I like to do experiments on myself. When I notice a lot of clients asking about a certain diet, way of eating, supplement, or product, I make an effort to try it myself instead of just quickly dismissing it as a fad or gimmick. (Check out 7 Days on the Ketogenic Diet).
In the past year I’ve had more clients than ever wanting help transitioning to a vegan diet. I’m perfectly comfortable and confident in helping them since I try to follow a mostly plant-based diet myself. However, it’s one thing to be able to counsel clients to do something, teach them what nutrients to pay attention to and what foods would help them balance a meal and another thing entirely to actually experience it yourself. I’ve never tried to cut out eggs or dairy and I’m not sure I can do it. That’s why I’ve decided to go vegan for the month of January and share my experience. I want to know if eating vegan will cause a change in my weight and energy levels, if I’ll have crazy cravings, how it might affect my workouts (Crossfit), and how hard it really is to live a normal life while eating only plants.
Vegans eat no animal products whatsoever. No meat, poultry, fish, eggs, dairy, or honey. No milk, no butter, no yogurt. That means checking the labels of everything from buffalo sauce to crackers (who knew there’s butter in buffalo sauce or whey in crackers?). You may be asking yourself the same questions I’ve heard from many of my friends, “so what CAN you eat?” and “are you going to be living on tofu?”
I can eat all veggies, fruits, grains, legumes, mushrooms, nuts, and seeds. That’s what an ideal vegan diet is made up of. I started by researching some vegan recipes online and making a quick plan for the week.
I bought most of the foods I needed over the weekend and did some prep work to make my week easier. Many people have the misconception that eating vegan or eating healthier in general is more expensive. I got everything in the top picture from Clemon’s Produce for $29:
The first recipe I tried was this easy White Bean and Cabbage Soup from Making Thyme for Health. It was hearty, filling, and perfect for the one week of cold weather we get here in Florida.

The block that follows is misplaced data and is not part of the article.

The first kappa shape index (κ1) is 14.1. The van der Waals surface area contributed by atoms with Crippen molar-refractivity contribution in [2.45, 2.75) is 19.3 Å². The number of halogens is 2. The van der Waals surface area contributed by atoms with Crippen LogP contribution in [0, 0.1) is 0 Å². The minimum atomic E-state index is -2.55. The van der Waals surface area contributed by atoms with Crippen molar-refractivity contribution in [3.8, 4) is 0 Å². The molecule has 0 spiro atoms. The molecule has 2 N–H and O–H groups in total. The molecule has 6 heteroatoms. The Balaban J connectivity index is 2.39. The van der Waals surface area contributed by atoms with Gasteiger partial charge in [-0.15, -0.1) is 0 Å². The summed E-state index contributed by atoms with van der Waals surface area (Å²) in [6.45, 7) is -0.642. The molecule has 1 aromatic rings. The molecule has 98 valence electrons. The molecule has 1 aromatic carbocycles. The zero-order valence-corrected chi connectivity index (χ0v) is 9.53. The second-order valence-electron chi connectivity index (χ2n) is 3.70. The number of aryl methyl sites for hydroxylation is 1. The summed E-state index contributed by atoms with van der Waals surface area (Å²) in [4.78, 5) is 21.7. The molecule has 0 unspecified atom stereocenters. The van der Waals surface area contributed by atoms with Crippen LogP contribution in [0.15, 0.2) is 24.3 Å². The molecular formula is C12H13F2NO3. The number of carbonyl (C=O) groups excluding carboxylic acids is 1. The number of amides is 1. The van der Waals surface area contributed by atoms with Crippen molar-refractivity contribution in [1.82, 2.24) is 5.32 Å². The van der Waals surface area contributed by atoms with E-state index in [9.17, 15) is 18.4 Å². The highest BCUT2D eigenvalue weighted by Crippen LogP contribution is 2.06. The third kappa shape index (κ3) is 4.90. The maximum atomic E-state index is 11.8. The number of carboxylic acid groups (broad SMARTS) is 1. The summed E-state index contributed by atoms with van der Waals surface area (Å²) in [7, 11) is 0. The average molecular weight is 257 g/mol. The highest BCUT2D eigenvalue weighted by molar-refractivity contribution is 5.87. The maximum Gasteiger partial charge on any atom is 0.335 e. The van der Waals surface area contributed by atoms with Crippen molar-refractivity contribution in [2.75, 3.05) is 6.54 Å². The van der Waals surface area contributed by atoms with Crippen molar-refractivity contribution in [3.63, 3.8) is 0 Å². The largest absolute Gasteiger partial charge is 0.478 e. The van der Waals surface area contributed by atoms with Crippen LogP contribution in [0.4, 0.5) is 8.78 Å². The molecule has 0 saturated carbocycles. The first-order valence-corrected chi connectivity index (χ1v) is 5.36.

I definitely didn’t feel deprived and I liked this soup so much I already made it again this week. Next on the list were Beet Burgers. I substituted the egg with a mix of chia seeds and water to make it vegan.
Other recipes I tried this week:
Vegan Overnight Oats (added Phood chocolate protein powder and soy milk instead of almond milk to up the protein)
I did not have to spend all week in the kitchen. Every recipe took 30 minutes or less and I made enough for leftovers so I wasn’t cooking every day. When I needed something quick and easy I grabbed a vegan protein bar or heated up a Big Sur Sweet Earth Burrito. By the time Friday came around I’ll admit I was craving something more indulgent so I headed over to Market on South, an all-vegan market not far from my house. I ordered the TLT, a vegan version of a BLT with heirloom tomatoes, arugula, smoked tempeh bacon & lemon mayo on texas toast with a side of collard greens. It was deeeeelish and totally hit the spot.
I also went back on Sunday to try their brunch (savory french toast– OMG, I could eat it every weekend) and pick up a vegan donut to go. Valhalla Bakery (the bakery at Market on South) is famous for these donuts and they sell out every weekend. Now I know why!
Things I screwed up or learned this week and my tips for you:
- Milk stouts and beers with honey are off the table. A milk stout style of beer (also called sweet stout or cream stout) is a stout containing lactose, a sugar derived from milk. Barnivore has an extensive list of vegan-approved beers.
- Soups and asian dishes that you think might be vegan (like pad Thai with tofu) may contain fish sauce or be made with egg noodles.
- Pizza. I can have the crust with sauce and veggies right? Nope, at least not from Domino’s. My friends ordered pizza with a garlic butter crust to eat during the National Championship game and I had to refrain. That was really the only challenge this week where I felt deprived.
- Most dark chocolate is not vegan. You have to really search to find one without any milk products.
- Dining out really isn’t that hard, as long as you do your research and your friends are open to trying new places. Market on South, Ethos, Sanctum, Skyebird, and Dandelion Cafe are just a few delicious vegan-friendly places within a 5-mile radius of me. Even First Watch had a special on their brunch menu that was vegan and a fresh juice bar.
Going into week 2 my energy level is good and I’m feeling somewhat confident about doing this for a month. I will admit that I miss eggs because I rely on them a lot for a quick, easy, and cheap protein source.
If you want a detailed report of what I ate daily this week to help you put together a plan, click here: vegan-week-1 (free).